I've always wondered what it would be like to look at myself and see what's actually there. When I stare back at my reflection in the full-length mirror that hangs from my bathroom wall, I don't see what you see. The eating disorder community calls this body dysmorphic disorder. I call it my every day. I've also wondered what it would be like to not compulsively obsess about my appearance. Because I'm not vain but my eating disorder would tell you otherwise. Even though I'm not "active" in it anymore, I find that it still creeps up. Because when I wake up each morning, I run to the scale. Depending on what reads back will, in fact, tell me how good of a day I will have. Slowly though, I'm learning that my value and self-worth doesn't change when or if my weight does. If anything, you become smarter when you finally see all of the lies about body size equaling happiness. But to me when I'm in the thick of it, it takes over. It's no longer about facts. It's not rational. Because most of us know it sounds crazy. Hell, it is crazy. But it's real and we simply can't help it. We can, however, control it or at least attempt too. Because I'm not lying when I say I don't see what you see. I never have. And for some reason, I still fear getting fat even though I've never been overweight a day in my life. So here are three reasons why I shouldn't fear any of that. And for the record, neither should you.
I was the poster child of hedonism. I chased highs and escape. I ate too much. I drank too much. I gossiped too much. I bought too much. I smoked too much. I worked too much. The list clearly goes on. Because I felt so empty, I used an insane amount of external things to fill the holes on the inside —anything that fed my senses, I was hungry for. Because I had failed to address any of the things that were driving my need to escape in the first place, my first go at ditching pills crashed and burned. But then, I switched my plan of attack. It was during this time that holistic therapy began to take on a whole new meaning for me. So here it goes.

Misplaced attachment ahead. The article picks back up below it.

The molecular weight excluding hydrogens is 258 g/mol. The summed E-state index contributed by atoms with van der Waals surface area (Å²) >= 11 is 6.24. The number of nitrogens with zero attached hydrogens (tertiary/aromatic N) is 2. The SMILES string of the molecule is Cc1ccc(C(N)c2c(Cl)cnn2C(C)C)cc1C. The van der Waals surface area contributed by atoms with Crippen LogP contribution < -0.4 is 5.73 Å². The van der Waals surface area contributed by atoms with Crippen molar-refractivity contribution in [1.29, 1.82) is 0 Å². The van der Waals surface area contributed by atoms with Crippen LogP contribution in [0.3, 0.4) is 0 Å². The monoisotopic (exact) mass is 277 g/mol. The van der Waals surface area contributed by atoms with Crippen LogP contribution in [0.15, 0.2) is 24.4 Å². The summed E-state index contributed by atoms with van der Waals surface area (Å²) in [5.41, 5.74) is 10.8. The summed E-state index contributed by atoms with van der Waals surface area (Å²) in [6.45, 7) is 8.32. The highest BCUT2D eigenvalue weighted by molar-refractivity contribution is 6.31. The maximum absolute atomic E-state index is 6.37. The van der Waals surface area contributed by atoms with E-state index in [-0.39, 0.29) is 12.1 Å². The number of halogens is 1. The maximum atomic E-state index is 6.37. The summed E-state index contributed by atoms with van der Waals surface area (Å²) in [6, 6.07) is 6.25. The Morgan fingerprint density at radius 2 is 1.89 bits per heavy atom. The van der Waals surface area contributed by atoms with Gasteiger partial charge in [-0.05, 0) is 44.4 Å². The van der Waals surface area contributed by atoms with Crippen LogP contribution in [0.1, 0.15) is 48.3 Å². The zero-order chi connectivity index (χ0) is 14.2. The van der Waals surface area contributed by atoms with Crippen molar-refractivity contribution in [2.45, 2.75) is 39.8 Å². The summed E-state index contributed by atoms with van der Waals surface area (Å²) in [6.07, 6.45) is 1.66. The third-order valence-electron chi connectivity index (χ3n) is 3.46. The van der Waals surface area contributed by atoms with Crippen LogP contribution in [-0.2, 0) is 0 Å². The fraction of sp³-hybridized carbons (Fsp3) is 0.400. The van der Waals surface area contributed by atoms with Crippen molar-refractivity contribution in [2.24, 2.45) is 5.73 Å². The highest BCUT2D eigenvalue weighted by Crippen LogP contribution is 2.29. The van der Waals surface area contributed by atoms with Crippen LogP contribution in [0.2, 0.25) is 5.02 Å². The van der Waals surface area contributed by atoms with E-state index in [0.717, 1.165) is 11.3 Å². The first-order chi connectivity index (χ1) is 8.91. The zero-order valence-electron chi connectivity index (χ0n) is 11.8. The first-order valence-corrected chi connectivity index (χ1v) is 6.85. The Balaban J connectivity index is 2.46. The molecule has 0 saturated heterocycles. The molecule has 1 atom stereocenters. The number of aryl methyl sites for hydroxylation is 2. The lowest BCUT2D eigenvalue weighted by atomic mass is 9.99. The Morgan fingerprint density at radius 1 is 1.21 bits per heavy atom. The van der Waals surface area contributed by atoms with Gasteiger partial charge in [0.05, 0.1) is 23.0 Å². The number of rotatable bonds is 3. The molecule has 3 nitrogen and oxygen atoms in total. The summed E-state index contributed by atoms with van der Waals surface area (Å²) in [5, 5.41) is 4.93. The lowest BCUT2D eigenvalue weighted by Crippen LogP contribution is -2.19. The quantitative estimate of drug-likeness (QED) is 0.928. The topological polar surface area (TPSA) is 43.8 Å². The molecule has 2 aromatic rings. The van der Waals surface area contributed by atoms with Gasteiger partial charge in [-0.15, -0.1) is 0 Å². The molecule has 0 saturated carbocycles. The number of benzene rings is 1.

Just about everyone gets hurt from time to time. When you cut your finger or pull a muscle, pain is your body's way of telling you something is wrong. Once the injury heals, you stop hurting. Sounds simple enough, right? Yes. Except chronic pain is different. Whereas acute pain is a normal sensation that alerts us to possible trauma, chronic pain persists —for months or even longer. If you have chronic pain and depression, well —that burden may grow even heavier. The good news is, these disorders are not inseparable. Here's what you need to know.
Truth, most Americans these days are either trying to get pills, helping someone else get them, in recovery from using too many or worse, dead from overdosing. Don't you think it's about time for a different approach? Why are some doctors so quick to write a refill for oxy while others are too afraid to even take their prescription pad out? Well today, I have some good news. With the rise of opioid-related deaths, new regulations finally say that opiate medication should only be looked at as a last resort when treating non-cancer chronic pain —a loss for “Big Pharma” but a win for pain patients everywhere. Here's what you need to know.